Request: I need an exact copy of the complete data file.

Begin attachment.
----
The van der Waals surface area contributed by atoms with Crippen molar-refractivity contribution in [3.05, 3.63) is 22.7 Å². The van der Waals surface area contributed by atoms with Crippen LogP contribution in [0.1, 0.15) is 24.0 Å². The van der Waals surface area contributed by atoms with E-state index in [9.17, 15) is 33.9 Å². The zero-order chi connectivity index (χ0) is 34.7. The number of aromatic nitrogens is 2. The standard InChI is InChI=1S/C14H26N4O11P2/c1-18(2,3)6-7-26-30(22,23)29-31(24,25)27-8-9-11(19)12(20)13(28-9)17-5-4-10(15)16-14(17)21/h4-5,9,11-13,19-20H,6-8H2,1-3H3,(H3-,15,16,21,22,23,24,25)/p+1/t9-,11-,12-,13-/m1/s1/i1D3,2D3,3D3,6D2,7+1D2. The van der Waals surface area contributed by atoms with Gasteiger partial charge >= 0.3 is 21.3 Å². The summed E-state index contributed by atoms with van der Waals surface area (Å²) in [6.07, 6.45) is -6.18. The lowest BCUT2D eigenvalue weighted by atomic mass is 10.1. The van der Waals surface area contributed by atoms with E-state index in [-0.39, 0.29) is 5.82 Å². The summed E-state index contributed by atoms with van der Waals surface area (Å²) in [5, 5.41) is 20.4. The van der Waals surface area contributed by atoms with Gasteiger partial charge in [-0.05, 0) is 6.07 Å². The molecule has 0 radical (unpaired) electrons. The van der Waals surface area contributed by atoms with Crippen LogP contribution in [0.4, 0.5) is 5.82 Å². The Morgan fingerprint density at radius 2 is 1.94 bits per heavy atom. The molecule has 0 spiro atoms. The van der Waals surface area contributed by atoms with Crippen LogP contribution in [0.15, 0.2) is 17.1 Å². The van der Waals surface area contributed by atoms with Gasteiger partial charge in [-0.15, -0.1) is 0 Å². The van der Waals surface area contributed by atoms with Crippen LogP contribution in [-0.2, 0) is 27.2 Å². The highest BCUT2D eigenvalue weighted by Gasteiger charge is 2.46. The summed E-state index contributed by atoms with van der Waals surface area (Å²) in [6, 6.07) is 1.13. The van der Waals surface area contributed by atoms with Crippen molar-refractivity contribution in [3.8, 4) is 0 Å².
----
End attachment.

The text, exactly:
The van der Waals surface area contributed by atoms with Crippen molar-refractivity contribution in [3.05, 3.63) is 22.7 Å². The van der Waals surface area contributed by atoms with Crippen LogP contribution in [0.1, 0.15) is 24.0 Å². The van der Waals surface area contributed by atoms with E-state index in [9.17, 15) is 33.9 Å². The zero-order chi connectivity index (χ0) is 34.7. The number of aromatic nitrogens is 2. The standard InChI is InChI=1S/C14H26N4O11P2/c1-18(2,3)6-7-26-30(22,23)29-31(24,25)27-8-9-11(19)12(20)13(28-9)17-5-4-10(15)16-14(17)21/h4-5,9,11-13,19-20H,6-8H2,1-3H3,(H3-,15,16,21,22,23,24,25)/p+1/t9-,11-,12-,13-/m1/s1/i1D3,2D3,3D3,6D2,7+1D2. The van der Waals surface area contributed by atoms with Gasteiger partial charge >= 0.3 is 21.3 Å². The summed E-state index contributed by atoms with van der Waals surface area (Å²) in [6.07, 6.45) is -6.18. The lowest BCUT2D eigenvalue weighted by atomic mass is 10.1. The van der Waals surface area contributed by atoms with E-state index in [-0.39, 0.29) is 5.82 Å². The summed E-state index contributed by atoms with van der Waals surface area (Å²) in [5, 5.41) is 20.4. The van der Waals surface area contributed by atoms with Gasteiger partial charge in [-0.05, 0) is 6.07 Å². The molecule has 0 radical (unpaired) electrons. The van der Waals surface area contributed by atoms with Crippen LogP contribution in [0.4, 0.5) is 5.82 Å². The Morgan fingerprint density at radius 2 is 1.94 bits per heavy atom. The molecule has 0 spiro atoms. The van der Waals surface area contributed by atoms with Crippen LogP contribution in [0.15, 0.2) is 17.1 Å². The van der Waals surface area contributed by atoms with Gasteiger partial charge in [-0.15, -0.1) is 0 Å². The van der Waals surface area contributed by atoms with Crippen LogP contribution in [-0.2, 0) is 27.2 Å². The highest BCUT2D eigenvalue weighted by Gasteiger charge is 2.46. The summed E-state index contributed by atoms with van der Waals surface area (Å²) in [6, 6.07) is 1.13. The van der Waals surface area contributed by atoms with Crippen molar-refractivity contribution in [3.8, 4) is 0 Å².